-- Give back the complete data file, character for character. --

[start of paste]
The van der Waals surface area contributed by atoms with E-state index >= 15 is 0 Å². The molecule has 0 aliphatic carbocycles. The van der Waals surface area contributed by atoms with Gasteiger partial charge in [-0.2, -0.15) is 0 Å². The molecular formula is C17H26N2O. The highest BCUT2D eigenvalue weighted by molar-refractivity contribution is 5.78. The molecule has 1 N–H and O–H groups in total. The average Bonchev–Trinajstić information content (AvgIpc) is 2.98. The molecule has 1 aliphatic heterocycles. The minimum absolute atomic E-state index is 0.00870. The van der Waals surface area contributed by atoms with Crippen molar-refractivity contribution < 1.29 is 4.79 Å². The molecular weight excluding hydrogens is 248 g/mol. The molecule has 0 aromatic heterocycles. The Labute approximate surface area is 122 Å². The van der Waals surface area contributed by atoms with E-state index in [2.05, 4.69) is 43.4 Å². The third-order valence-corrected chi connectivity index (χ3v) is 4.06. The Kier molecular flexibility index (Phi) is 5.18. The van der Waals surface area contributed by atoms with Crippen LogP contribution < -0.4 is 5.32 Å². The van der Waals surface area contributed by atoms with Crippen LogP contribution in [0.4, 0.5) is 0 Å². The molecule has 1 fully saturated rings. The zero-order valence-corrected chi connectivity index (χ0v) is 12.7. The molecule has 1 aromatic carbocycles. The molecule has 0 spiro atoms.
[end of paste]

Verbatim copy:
The van der Waals surface area contributed by atoms with E-state index >= 15 is 0 Å². The molecule has 0 aliphatic carbocycles. The van der Waals surface area contributed by atoms with Gasteiger partial charge in [-0.2, -0.15) is 0 Å². The molecular formula is C17H26N2O. The highest BCUT2D eigenvalue weighted by molar-refractivity contribution is 5.78. The molecule has 1 N–H and O–H groups in total. The average Bonchev–Trinajstić information content (AvgIpc) is 2.98. The molecule has 1 aliphatic heterocycles. The minimum absolute atomic E-state index is 0.00870. The van der Waals surface area contributed by atoms with Crippen molar-refractivity contribution < 1.29 is 4.79 Å². The molecular weight excluding hydrogens is 248 g/mol. The molecule has 0 aromatic heterocycles. The Labute approximate surface area is 122 Å². The van der Waals surface area contributed by atoms with E-state index in [2.05, 4.69) is 43.4 Å². The third-order valence-corrected chi connectivity index (χ3v) is 4.06. The Kier molecular flexibility index (Phi) is 5.18. The van der Waals surface area contributed by atoms with Crippen LogP contribution < -0.4 is 5.32 Å². The van der Waals surface area contributed by atoms with Crippen LogP contribution in [0.4, 0.5) is 0 Å². The molecule has 1 fully saturated rings. The zero-order valence-corrected chi connectivity index (χ0v) is 12.7. The molecule has 1 aromatic carbocycles. The molecule has 0 spiro atoms.